expressions during code generation, etc). Here, the API defines generics we can
specialize on to accommodate these difference.
One place where there is a direct mapping is wrt expressions. For example,
there is a CLOS class which represents IF statements. The typechecker for
expression statements is just a bunch of methods on the generic CHECKEXPR.
It is absolutely trivial to add new expressions. But I need to spend a lot more
time thinking about what the primitives should be. For example, should I follow
Aldor and include GOTO in the language as a primitive for iteration?
> If the CLOS mappings are defined it becomes possible to unify the
> interpreter and compiler. One could even consider playing with the
> MOPs to handle add-chain lookups.
I spent a fair bit of time a while ago trying to use the MOP to implement
spad-like semantics, but I was not happy with the result. I have not
implemented sub-domains yet, but there should not be any complications (just
questions about semantics.
> It would even greatly expand the error message and debugging ability
> since it would be trivial to add wrappers and whoppers.
An interpreter and debugger which operates over the expression AST should be
relatively straight forward. Given a parser which generates lists of tokens
with line/number information we could have a very interactive and productive
We can supply our own implementation of wrappers and whoppers which take into
account the calling conventions of domain functions.
> So the upsides are cleaner semantic definitions, simpler lisp code,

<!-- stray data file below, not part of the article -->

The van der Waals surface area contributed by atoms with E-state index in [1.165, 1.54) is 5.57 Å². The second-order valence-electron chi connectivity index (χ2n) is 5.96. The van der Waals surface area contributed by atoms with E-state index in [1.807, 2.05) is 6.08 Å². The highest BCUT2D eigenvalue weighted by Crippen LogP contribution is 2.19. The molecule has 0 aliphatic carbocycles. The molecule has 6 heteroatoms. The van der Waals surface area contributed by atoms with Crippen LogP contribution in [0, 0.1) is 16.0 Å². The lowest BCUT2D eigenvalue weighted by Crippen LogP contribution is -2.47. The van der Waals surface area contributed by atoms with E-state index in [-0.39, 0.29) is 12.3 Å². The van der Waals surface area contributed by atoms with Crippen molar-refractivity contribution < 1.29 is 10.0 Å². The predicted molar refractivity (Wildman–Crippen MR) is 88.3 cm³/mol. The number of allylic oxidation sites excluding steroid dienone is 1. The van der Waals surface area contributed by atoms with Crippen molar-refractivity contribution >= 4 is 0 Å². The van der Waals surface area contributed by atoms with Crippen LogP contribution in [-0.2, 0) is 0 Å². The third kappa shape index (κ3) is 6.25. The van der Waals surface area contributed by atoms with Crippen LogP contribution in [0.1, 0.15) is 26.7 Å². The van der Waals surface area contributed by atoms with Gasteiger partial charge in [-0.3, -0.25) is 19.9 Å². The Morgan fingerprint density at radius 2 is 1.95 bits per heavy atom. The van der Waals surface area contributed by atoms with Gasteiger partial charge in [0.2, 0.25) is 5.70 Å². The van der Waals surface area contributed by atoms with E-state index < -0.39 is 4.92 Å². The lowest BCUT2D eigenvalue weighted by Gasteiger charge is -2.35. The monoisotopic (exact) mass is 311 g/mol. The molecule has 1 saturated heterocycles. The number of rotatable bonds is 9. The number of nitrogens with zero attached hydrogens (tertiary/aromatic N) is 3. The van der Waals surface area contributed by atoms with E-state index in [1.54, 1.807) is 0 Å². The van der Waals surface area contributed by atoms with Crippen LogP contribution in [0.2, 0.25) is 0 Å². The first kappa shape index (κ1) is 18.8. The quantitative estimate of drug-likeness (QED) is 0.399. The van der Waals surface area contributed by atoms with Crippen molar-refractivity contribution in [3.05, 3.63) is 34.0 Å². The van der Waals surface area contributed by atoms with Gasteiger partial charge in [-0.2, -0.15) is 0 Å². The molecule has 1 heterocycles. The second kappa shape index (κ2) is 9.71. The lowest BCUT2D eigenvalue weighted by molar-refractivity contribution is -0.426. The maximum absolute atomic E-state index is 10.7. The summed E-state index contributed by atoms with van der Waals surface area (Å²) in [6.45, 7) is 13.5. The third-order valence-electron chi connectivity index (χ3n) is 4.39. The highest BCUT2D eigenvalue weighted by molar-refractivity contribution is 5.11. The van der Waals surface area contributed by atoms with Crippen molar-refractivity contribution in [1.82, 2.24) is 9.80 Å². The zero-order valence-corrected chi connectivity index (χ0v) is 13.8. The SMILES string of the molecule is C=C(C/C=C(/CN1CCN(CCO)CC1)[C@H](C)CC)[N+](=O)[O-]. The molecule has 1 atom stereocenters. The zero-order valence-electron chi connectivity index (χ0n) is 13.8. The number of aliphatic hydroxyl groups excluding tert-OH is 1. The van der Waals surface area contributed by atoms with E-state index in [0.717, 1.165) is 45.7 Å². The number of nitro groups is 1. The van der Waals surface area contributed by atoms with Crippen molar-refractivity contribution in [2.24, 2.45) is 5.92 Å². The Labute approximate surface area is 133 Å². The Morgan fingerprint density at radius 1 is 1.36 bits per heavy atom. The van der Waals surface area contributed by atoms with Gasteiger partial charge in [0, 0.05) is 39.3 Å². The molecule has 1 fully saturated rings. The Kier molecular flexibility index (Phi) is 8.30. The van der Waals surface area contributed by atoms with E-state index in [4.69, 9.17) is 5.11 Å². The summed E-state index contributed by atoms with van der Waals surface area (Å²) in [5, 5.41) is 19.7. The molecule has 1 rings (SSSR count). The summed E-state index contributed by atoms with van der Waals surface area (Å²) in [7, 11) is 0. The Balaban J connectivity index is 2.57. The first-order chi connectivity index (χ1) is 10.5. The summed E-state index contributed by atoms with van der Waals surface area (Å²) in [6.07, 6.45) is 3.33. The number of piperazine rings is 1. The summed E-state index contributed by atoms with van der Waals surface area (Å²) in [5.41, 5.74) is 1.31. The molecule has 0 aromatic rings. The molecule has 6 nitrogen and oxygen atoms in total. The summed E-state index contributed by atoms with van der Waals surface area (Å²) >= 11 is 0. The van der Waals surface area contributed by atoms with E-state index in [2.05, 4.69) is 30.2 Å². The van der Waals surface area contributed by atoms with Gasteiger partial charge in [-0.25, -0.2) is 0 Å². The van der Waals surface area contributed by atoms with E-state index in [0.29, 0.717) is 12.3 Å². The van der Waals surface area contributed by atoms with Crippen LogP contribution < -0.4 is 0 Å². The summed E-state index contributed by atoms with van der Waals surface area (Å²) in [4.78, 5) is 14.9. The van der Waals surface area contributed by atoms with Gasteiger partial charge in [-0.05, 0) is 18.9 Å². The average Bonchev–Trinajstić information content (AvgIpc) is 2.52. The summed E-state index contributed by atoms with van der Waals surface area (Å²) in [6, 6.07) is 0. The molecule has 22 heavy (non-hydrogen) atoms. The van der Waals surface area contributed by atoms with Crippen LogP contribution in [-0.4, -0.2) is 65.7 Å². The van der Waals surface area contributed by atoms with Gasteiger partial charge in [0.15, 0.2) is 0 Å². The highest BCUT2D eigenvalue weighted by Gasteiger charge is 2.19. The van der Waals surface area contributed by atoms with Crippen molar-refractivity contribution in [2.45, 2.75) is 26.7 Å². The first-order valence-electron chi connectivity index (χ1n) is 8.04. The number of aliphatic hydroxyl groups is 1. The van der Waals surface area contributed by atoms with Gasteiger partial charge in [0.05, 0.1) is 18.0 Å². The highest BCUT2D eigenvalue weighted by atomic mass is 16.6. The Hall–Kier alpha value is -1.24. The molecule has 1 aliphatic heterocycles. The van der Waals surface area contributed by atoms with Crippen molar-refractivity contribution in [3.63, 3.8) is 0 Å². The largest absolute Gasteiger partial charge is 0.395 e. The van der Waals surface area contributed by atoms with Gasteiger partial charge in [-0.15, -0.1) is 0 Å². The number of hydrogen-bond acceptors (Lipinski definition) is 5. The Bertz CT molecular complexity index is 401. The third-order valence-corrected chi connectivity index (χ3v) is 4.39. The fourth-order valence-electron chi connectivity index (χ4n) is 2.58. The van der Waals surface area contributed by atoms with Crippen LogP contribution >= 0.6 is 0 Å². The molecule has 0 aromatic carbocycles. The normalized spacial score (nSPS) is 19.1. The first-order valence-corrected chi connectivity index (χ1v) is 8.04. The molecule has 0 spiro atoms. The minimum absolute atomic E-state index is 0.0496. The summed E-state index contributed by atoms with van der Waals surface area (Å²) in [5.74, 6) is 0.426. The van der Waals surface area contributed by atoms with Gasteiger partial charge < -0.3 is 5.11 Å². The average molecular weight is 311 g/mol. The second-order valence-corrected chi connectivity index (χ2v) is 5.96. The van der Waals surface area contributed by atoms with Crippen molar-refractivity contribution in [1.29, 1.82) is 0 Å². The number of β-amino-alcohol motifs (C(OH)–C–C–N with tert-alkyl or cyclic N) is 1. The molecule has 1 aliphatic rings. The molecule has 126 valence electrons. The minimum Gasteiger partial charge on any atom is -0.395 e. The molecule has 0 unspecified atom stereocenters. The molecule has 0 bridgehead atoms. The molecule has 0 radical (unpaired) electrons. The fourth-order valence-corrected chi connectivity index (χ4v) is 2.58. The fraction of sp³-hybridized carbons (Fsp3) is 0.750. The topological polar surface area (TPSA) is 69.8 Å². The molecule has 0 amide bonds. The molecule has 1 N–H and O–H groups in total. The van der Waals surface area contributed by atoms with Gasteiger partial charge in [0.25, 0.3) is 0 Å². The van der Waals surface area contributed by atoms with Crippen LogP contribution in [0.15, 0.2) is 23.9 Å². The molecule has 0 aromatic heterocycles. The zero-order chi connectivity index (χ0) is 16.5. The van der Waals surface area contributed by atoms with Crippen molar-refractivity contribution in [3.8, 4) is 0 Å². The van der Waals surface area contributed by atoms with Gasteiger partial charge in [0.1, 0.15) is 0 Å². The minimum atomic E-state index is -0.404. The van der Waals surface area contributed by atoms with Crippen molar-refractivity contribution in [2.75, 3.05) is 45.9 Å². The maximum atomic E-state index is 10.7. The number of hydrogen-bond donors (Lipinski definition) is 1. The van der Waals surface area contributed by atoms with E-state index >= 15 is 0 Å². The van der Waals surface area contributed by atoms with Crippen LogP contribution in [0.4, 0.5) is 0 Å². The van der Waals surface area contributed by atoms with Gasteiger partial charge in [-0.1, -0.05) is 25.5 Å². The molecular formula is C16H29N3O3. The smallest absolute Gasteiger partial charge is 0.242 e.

> a clearly defined dynamic extend mechanism, compiler/interpreter
> unification, better error and debugging. I'm hard pressed to think
> of a downside.
I hope the explanations above clarify the approach I have taken. I think it
will provide all of the advantages you list.
> I really like this idea a lot. I want it now. When can I have it? :-)
I hope soon. There are a few things I really need to do before I can release it
I would like to implement `inner domains' so that we can have domain valued
exports. The mechanics are in place already, I just need to write the code.
Having that, I can write a package similar to Aldors "Machine" package, giving a
full set of primitive types to work with.
Currently, the only way to do iteration is via recursion. I think I might
introduce GOTO, and implement generators or simple coroutines down the road.
The last, and most important issue, is to firm up a user package which gives a
public environment to define and evaluate expressions without having to be in
one of the internal packages of the compiler. I have simple browser functions
defined so you can type "(browse 'monoid)" and get output describing the
category. There is also a macro to call domain functions from lisp code without
needing to know the mangled symbol name that actually implements the function:
"(domcall integer + (-> (% %) %) 2 3)".
So a lot of the basics are there. Just a few more cycles and I should have
something that I feel comfortable with releasing.
Thanks for the feedback on this! Its very much appreciated!